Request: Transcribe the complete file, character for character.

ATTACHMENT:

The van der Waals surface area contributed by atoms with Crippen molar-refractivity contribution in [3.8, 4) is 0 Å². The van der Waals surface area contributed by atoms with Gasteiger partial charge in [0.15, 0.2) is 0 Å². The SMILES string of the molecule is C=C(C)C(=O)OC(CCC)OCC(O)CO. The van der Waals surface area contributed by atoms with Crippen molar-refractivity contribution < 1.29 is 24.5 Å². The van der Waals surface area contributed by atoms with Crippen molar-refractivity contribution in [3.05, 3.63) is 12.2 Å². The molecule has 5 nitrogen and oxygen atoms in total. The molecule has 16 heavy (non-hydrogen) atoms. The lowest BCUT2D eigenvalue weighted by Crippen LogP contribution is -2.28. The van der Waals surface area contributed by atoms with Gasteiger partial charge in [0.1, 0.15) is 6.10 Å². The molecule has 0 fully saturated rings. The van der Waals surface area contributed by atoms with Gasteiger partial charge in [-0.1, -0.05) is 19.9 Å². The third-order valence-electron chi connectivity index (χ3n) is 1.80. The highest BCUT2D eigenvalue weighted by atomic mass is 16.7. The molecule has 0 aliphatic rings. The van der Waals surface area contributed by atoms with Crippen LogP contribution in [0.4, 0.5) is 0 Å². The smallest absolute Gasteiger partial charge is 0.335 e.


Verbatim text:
The van der Waals surface area contributed by atoms with Crippen molar-refractivity contribution in [3.8, 4) is 0 Å². The van der Waals surface area contributed by atoms with Gasteiger partial charge in [0.15, 0.2) is 0 Å². The SMILES string of the molecule is C=C(C)C(=O)OC(CCC)OCC(O)CO. The van der Waals surface area contributed by atoms with Crippen molar-refractivity contribution < 1.29 is 24.5 Å². The van der Waals surface area contributed by atoms with Crippen molar-refractivity contribution in [3.05, 3.63) is 12.2 Å². The molecule has 5 nitrogen and oxygen atoms in total. The molecule has 16 heavy (non-hydrogen) atoms. The lowest BCUT2D eigenvalue weighted by Crippen LogP contribution is -2.28. The van der Waals surface area contributed by atoms with Gasteiger partial charge in [0.1, 0.15) is 6.10 Å². The molecule has 0 fully saturated rings. The van der Waals surface area contributed by atoms with Gasteiger partial charge in [-0.1, -0.05) is 19.9 Å². The third-order valence-electron chi connectivity index (χ3n) is 1.80. The highest BCUT2D eigenvalue weighted by atomic mass is 16.7. The molecule has 0 aliphatic rings. The van der Waals surface area contributed by atoms with Crippen LogP contribution in [0.4, 0.5) is 0 Å². The smallest absolute Gasteiger partial charge is 0.335 e.